As I reflect on the many ways in which my thinking has been transformed over the past few years, I continually return to the image of “rebellion.” That is to say, my graduate studies taught me to rebel against the Enlightenment and its strangle-hold over much of Christian thinking. The Enlightenment taught me to read Scripture scientifically, skeptically, surgically, and objectively. It also groomed me to reject tradition, look arrogantly at the past, and stand alone as an individual. Now, however, I find myself leaving my graduate studies as a “child of promise” – committed to reading theologically, embracing & exploring the heritage of the church, and living and learning as a distinctively Christian person.
A few of the lessons I learned:
 The Importance of the Church: The House that God Built
I once accepted the Enlightenment’s assumption that exegesis and theology could be (and sometimes were best) done outside of the church. I now accept the limitations of the pursuit of pure objectivity and even believe, like the Fathers, that only as a Spirit-filled Christian can I do proper and faithful exegetical and theological work. Before my graduate studies, I hoped to work in the academic world far away from the messiness of the church. Now, I’m enslaved to the conviction that Christian academics must be immersed in and useful to the local church. I entered my graduate studies knowing little about church history and caring even less. Who cared about how Origen translated a certain passage when I’ve got the best Hebrew & Greek tools in history available to me and am free of his cultural limitations? However, I now know how important church history is and indeed have found myself with a deep love for the study of patristics. In fact, I wrote my master’s thesis on Cyril of Alexandria’s Interpretation of Romans 5:12-21 and his use of the Adam-Christ Typology. If you told me that would be my topic as an exegetically-focused undergrad, I would have called you crazy. Now, I can’t imagine anything more worthwhile than studying all the depths, contours, and messiness of the Church Fathers’ lives and works.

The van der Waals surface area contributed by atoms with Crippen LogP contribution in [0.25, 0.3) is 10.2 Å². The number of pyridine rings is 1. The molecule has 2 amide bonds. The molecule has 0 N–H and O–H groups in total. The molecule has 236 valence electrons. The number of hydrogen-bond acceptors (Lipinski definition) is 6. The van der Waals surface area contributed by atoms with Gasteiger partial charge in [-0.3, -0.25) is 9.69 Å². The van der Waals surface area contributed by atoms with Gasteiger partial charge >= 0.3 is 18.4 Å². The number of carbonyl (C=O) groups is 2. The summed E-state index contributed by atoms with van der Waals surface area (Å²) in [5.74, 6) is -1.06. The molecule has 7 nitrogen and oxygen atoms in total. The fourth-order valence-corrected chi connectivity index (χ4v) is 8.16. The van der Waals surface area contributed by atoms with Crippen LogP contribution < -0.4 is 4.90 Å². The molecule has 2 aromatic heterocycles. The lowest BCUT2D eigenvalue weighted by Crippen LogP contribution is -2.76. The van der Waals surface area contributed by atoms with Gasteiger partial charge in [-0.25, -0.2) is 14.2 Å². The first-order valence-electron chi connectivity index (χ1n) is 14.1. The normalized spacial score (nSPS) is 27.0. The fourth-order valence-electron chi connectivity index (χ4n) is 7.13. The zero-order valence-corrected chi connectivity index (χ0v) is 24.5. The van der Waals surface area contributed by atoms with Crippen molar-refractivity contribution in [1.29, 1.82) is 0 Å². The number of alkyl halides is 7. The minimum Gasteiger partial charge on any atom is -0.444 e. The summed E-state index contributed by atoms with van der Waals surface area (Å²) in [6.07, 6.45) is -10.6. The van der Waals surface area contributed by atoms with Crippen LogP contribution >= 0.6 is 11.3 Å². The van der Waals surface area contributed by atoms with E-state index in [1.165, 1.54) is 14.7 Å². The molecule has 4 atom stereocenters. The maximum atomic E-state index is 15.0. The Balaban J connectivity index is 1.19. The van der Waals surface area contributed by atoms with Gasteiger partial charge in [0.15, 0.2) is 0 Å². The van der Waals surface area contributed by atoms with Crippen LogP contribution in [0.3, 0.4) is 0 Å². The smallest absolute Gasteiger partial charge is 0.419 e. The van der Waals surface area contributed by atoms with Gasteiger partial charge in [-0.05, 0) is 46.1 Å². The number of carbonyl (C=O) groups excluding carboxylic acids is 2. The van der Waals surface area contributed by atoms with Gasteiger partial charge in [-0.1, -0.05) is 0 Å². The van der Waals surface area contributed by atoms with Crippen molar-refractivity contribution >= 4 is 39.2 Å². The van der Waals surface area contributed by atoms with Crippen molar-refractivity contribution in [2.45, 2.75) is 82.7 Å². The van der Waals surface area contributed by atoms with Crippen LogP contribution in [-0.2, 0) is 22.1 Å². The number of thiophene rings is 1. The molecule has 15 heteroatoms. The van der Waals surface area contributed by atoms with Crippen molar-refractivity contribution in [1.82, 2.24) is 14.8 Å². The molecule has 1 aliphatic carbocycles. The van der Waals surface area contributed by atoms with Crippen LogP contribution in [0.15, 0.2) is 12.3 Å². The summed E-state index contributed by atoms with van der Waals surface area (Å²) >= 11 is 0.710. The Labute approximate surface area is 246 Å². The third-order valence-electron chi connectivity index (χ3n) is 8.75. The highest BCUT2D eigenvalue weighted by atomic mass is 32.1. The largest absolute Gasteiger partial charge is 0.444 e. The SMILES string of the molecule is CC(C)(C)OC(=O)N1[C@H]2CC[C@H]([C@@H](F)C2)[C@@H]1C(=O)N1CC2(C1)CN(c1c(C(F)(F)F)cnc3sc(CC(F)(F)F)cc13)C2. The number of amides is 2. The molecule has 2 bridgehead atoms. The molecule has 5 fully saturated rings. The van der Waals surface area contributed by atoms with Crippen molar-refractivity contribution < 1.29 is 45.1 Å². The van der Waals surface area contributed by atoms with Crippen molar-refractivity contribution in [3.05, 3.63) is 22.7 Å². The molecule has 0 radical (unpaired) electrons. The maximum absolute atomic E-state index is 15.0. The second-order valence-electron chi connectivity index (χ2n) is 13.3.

The Beautiful Necessity of Theology: Working with Spirit-Filled Words
My undergrad major was in Biblical Languages – Hebrew and Greek. This meant that I largely focused on and valued biblical studies. Actually, I often thought theological studies were pointless – why make these big conclusions when there are so many debatable issues surrounding the exegetical decisions on which they rest? I thought that systematic theologies were good for nothing except misinterpreting biblical passages. I was focused on the trees (exegesis), finding so much ambiguity/excitement there that I couldn’t understand the need or ability to debate or expound upon theological ideas (the forest) which were often foreign to the biblical text. Now, I am immersed in theology. I think theologically, I pray theologically, and I even read the Bible theologically. (Go figure!) I think terms like “the hypostatic union” and “perichoresis” are hugely important to grasping the depth of the beauty of God and his work in Christ. Once again, the Spirit-given words of the Church have opened my eyes up to a bigger and better faith, as well as a better means of reading the Scripture.
 An Invitation to the Vocation of Scholarship: The Mind As A Means To Worship